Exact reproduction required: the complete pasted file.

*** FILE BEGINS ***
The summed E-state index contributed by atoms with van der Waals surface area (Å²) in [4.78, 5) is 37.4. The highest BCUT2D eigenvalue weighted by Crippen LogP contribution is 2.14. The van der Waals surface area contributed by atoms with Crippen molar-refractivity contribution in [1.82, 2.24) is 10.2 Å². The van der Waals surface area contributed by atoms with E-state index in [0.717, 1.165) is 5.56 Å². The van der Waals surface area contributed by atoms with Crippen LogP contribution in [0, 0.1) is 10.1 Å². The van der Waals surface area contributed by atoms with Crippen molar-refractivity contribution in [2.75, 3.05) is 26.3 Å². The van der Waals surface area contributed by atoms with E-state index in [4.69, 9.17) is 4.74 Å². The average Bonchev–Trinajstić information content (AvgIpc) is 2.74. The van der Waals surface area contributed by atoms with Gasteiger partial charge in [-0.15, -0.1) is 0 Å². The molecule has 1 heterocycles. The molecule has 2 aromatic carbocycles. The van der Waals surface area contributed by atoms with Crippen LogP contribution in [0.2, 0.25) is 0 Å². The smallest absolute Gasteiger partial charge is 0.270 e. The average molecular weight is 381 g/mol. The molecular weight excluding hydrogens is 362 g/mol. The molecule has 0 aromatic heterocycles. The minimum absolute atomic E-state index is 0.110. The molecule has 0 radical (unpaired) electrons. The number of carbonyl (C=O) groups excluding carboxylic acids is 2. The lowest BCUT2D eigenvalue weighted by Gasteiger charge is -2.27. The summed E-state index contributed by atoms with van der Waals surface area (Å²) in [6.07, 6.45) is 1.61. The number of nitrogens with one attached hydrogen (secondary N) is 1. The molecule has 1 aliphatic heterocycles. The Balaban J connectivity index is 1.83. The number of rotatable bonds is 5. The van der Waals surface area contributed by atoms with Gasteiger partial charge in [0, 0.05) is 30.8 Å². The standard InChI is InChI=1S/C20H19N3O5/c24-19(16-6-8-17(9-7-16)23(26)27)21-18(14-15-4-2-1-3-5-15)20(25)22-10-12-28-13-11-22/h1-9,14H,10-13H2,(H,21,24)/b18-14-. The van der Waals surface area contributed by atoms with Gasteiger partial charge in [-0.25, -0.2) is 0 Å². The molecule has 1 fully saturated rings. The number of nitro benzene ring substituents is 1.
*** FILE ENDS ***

The summed E-state index contributed by atoms with van der Waals surface area (Å²) in [4.78, 5) is 37.4. The highest BCUT2D eigenvalue weighted by Crippen LogP contribution is 2.14. The van der Waals surface area contributed by atoms with Crippen molar-refractivity contribution in [1.82, 2.24) is 10.2 Å². The van der Waals surface area contributed by atoms with E-state index in [0.717, 1.165) is 5.56 Å². The van der Waals surface area contributed by atoms with Crippen LogP contribution in [0, 0.1) is 10.1 Å². The van der Waals surface area contributed by atoms with Crippen molar-refractivity contribution in [2.75, 3.05) is 26.3 Å². The van der Waals surface area contributed by atoms with E-state index in [4.69, 9.17) is 4.74 Å². The average Bonchev–Trinajstić information content (AvgIpc) is 2.74. The van der Waals surface area contributed by atoms with Gasteiger partial charge in [-0.15, -0.1) is 0 Å². The molecule has 1 heterocycles. The molecule has 2 aromatic carbocycles. The van der Waals surface area contributed by atoms with Crippen LogP contribution in [0.2, 0.25) is 0 Å². The smallest absolute Gasteiger partial charge is 0.270 e. The average molecular weight is 381 g/mol. The molecular weight excluding hydrogens is 362 g/mol. The molecule has 0 aromatic heterocycles. The minimum absolute atomic E-state index is 0.110. The molecule has 0 radical (unpaired) electrons. The number of carbonyl (C=O) groups excluding carboxylic acids is 2. The lowest BCUT2D eigenvalue weighted by Gasteiger charge is -2.27. The summed E-state index contributed by atoms with van der Waals surface area (Å²) in [6.07, 6.45) is 1.61. The number of nitrogens with one attached hydrogen (secondary N) is 1. The molecule has 1 aliphatic heterocycles. The Balaban J connectivity index is 1.83. The number of rotatable bonds is 5. The van der Waals surface area contributed by atoms with Gasteiger partial charge in [0, 0.05) is 30.8 Å². The standard InChI is InChI=1S/C20H19N3O5/c24-19(16-6-8-17(9-7-16)23(26)27)21-18(14-15-4-2-1-3-5-15)20(25)22-10-12-28-13-11-22/h1-9,14H,10-13H2,(H,21,24)/b18-14-. The van der Waals surface area contributed by atoms with Gasteiger partial charge in [-0.25, -0.2) is 0 Å². The molecule has 1 fully saturated rings. The number of nitro benzene ring substituents is 1.